To differentiate between the Fu Xi and King Wen concepts of yin and yang, George Ohsawa, decided to call the Fu Xi concept physical and King Wen’s concept metaphysical. For example; in the macrobiotic description of the physical body’s internal organs, all solid organs are listed as yang (heart, lungs, kidneys, liver, spleen/pancreas) and all hollow organs as yin (small intestine, stomach, large intestine, bladder, gall bladder.) In the paradigm of Traditional Chinese Medicine, the yin/yang description of these same organs are in reverse — solid organs are designated as yin and hollow organs as yang.
Along with the new graphs, King Wen attempted to write a text that would explain their main attributes — later to be known as the “judgments.” The language of these so-called “judgments” is sparsely phrased — more in line with the cryptic messages used in earlier divination queries. Yet, it is this confusing body of text, called Guazi, which forms the central framework of the I Ching.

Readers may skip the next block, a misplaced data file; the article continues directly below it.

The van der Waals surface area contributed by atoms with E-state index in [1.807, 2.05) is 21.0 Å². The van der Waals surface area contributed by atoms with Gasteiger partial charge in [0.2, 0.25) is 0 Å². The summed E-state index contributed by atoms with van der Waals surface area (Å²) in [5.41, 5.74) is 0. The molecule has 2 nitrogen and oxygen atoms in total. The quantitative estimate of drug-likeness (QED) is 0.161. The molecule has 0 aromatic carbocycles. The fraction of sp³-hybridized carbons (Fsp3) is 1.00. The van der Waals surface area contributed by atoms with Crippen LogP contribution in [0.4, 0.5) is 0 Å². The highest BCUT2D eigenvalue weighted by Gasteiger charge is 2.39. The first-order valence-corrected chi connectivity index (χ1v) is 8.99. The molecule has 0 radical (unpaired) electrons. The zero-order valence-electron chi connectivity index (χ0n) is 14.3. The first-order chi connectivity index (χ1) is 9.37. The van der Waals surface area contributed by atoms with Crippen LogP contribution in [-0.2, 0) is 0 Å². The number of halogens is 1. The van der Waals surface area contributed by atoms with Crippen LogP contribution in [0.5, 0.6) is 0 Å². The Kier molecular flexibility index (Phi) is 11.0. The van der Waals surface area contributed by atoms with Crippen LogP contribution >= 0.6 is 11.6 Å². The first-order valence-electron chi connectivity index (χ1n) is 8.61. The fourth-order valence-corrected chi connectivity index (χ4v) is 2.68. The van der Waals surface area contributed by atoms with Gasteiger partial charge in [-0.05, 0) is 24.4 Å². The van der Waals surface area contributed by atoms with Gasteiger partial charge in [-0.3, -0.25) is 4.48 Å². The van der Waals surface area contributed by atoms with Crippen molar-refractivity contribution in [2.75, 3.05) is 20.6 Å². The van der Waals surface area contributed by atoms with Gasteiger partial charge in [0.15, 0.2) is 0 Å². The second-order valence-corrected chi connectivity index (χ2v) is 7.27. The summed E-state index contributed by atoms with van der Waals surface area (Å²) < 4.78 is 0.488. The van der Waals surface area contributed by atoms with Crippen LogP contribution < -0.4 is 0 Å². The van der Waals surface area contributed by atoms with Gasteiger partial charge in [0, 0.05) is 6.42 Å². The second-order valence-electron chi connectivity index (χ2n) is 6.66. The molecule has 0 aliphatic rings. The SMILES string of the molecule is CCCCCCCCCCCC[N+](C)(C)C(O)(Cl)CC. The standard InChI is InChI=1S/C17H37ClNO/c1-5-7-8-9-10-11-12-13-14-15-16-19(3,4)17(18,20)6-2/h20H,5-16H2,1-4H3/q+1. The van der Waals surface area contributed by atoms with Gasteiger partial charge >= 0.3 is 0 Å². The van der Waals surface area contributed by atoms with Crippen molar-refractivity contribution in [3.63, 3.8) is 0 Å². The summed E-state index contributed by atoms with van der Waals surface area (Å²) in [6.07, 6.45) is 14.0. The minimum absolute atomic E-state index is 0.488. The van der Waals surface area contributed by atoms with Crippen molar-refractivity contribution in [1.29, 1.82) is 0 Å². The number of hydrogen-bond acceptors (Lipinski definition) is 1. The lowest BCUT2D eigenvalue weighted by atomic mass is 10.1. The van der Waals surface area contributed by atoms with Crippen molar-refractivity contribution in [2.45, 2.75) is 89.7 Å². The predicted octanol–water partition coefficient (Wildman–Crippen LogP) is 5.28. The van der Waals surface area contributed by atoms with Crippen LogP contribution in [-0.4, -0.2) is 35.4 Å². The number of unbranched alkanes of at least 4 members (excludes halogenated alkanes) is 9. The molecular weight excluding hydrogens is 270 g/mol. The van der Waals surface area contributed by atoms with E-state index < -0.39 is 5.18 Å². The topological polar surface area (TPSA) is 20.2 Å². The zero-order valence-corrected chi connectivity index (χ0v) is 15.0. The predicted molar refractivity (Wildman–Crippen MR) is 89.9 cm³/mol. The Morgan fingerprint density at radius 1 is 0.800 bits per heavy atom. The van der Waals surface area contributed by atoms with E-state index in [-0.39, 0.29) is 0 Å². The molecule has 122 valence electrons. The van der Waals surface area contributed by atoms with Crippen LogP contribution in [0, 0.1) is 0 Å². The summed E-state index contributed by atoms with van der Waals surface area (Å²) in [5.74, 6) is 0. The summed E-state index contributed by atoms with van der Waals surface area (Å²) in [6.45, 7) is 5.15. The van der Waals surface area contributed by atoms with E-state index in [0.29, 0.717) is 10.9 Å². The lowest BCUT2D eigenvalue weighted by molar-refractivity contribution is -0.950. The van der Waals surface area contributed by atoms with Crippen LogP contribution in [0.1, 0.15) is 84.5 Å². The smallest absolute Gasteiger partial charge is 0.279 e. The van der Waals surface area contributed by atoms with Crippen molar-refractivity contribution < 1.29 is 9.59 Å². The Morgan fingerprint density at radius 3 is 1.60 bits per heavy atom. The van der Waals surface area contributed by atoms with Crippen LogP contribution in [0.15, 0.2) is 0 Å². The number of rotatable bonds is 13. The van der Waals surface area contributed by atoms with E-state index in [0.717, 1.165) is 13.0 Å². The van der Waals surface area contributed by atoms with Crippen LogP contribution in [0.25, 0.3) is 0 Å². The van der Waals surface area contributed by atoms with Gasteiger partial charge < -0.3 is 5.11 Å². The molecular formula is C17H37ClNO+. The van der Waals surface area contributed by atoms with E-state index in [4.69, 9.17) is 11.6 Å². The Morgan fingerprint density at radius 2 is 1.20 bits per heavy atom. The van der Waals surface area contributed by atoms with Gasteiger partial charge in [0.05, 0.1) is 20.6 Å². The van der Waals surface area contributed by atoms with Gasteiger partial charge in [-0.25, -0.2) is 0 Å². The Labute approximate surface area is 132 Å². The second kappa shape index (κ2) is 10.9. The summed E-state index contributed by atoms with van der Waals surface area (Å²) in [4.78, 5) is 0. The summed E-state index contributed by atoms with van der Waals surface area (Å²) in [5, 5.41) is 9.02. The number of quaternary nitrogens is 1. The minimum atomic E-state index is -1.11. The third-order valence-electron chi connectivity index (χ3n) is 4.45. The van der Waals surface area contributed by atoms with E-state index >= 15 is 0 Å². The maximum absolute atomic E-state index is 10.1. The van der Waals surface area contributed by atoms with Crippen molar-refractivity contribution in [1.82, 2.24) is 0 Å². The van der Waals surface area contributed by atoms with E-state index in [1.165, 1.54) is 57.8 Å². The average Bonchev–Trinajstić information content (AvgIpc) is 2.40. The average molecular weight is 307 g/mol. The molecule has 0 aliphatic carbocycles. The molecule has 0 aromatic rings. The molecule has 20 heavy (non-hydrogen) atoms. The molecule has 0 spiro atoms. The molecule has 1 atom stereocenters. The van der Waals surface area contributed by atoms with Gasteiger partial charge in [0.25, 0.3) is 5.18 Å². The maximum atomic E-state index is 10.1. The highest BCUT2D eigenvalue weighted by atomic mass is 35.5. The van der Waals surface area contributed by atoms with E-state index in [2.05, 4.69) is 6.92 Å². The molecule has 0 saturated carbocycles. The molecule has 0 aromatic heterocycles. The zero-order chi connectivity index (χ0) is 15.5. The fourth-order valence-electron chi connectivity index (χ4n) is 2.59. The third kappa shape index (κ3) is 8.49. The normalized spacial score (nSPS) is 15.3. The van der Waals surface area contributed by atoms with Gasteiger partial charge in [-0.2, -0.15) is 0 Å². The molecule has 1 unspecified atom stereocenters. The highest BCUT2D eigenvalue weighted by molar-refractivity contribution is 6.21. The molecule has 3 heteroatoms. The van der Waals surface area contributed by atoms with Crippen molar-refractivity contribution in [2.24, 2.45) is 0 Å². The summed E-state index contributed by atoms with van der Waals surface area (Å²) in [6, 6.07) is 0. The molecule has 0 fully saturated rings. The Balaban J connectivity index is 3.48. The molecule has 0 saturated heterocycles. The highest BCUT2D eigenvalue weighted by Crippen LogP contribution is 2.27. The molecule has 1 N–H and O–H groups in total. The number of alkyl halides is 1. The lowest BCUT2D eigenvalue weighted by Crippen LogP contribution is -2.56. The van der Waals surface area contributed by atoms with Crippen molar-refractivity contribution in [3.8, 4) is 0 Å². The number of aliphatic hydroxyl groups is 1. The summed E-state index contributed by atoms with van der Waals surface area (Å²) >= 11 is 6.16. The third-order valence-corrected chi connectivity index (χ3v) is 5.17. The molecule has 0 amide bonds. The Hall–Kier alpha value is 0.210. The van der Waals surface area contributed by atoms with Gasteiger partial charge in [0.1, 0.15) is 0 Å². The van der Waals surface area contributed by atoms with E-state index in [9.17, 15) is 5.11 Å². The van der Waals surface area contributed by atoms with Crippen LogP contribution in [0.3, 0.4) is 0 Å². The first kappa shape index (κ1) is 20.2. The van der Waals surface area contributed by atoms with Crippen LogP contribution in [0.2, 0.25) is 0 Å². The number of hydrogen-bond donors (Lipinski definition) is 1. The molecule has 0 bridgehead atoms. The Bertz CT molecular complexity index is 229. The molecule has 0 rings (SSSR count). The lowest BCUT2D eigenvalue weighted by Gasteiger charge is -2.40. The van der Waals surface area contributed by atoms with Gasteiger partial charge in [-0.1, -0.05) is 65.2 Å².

After King Wen’s death, his son Duke Zhou, appended the Guazi by attempting to explain the meaning of the hexagrams from a line-by-line breakdown using local, historical references. Additional commentaries by other authors — mainly Confucian scholars, were added to the I Ching over the following centuries.
Despite its obvious transformation and break from the Fu Xi order, the revised face of the I Ching managed to maintain its revered position as the official court oracle, using the hexagram system instead of oracle bones, which eventually became obsolete.